Beware of the Scope of the Trial Judge’s Ruling
The Ninth Circuit has illustrated the importance of being cognizant of the scope of the trial judge’s ruling. In Elsayed Mukhatar v. California State University, 299 F.3d 1053 (9th Cir. 2002), the plaintiff, a university teacher, brought an employment discrimination action under Title VII of the Civil Rights Act of 1964 against his employer. During trial, he presented an expert witness who testified that race was a factor in the employer’s decision to deny the plaintiff tenure. The defendant made explicit objections to the expert’s testimony in its motion in limine, which the district court denied. The district court ruled that the expert witness’s testimony was admissible on the subject of whether race was a factor in denying the plaintiff tenure; however, the expert was not allowed to offer a legal conclusion. Id. at 1062–63. Because the expert witness’s testimony stayed within the parameters of the judge’s pretrial ruling, the appellate court ruled that no additional objection was necessary. Id. at 1063. This case underscores the importance of paying close attention to exactly what the trial judge ruled and ensuring that the evidence being offered strictly complies with that ruling.
Without Prejudice to Renew at Trial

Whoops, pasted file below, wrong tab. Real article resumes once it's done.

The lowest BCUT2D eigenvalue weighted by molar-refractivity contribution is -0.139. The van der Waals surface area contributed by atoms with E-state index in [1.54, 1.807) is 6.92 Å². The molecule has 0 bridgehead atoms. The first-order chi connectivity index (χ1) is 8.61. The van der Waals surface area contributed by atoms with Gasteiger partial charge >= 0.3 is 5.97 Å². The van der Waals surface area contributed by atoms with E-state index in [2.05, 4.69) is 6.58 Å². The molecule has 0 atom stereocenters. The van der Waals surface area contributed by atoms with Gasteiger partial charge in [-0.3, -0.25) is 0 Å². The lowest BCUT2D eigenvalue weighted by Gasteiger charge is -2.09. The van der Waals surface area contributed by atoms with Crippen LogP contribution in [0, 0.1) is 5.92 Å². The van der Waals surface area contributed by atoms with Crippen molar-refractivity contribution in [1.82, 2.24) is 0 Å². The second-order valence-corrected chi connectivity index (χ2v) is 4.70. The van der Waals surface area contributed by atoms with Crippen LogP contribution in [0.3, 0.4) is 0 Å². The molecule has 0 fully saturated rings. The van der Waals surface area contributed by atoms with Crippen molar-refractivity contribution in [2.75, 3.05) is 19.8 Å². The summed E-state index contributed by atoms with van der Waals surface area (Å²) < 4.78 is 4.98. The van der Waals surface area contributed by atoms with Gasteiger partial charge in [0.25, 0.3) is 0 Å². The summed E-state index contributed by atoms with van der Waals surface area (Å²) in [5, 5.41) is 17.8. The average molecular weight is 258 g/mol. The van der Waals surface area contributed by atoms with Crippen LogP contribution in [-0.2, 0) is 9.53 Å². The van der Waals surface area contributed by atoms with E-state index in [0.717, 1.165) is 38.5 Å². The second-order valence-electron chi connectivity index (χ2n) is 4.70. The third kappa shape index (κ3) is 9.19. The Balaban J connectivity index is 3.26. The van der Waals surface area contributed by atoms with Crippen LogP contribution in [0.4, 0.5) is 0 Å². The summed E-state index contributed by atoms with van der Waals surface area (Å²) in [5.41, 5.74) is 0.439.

Another nuance that one needs to be alert to is a ruling that may seem definitive in nature but is issued with language indicating that the ruling was made without prejudice of renewal at trial. In United States v. Funaro, 222 F.R.D. 41 (D. Conn. 2004), a pharmacist was convicted of illegally selling controlled substances in violation of a federal statute. After he was convicted on all counts, he filed a motion to set aside the jury verdict and/or grant a new trial on several grounds, one of which included the admission of the past medical practices of his company. Prior to trial, the defendant filed several motions in limine to bar evidence regarding the medical practices of his company, Massie, as well as the conduct of his patients. The trial judge ultimately denied the defendant’s motion but did so “without prejudice to renewing them at trial.” Id. at 45 (emphasis added). During trial, the defendant neither renewed his motions in limine on these topics nor objected to the admission of this evidence. Accordingly, the appellate court upheld his conviction as well as the trial court’s order excluding the evidence. Thus, although the judge’s ruling in Funaro was not based on any condition being satisfied during trial, the “without prejudice” language was apparently interpreted by the appellate court to mean that the objections must be renewed at trial or they are deemed waived.
Willingness to Reconsider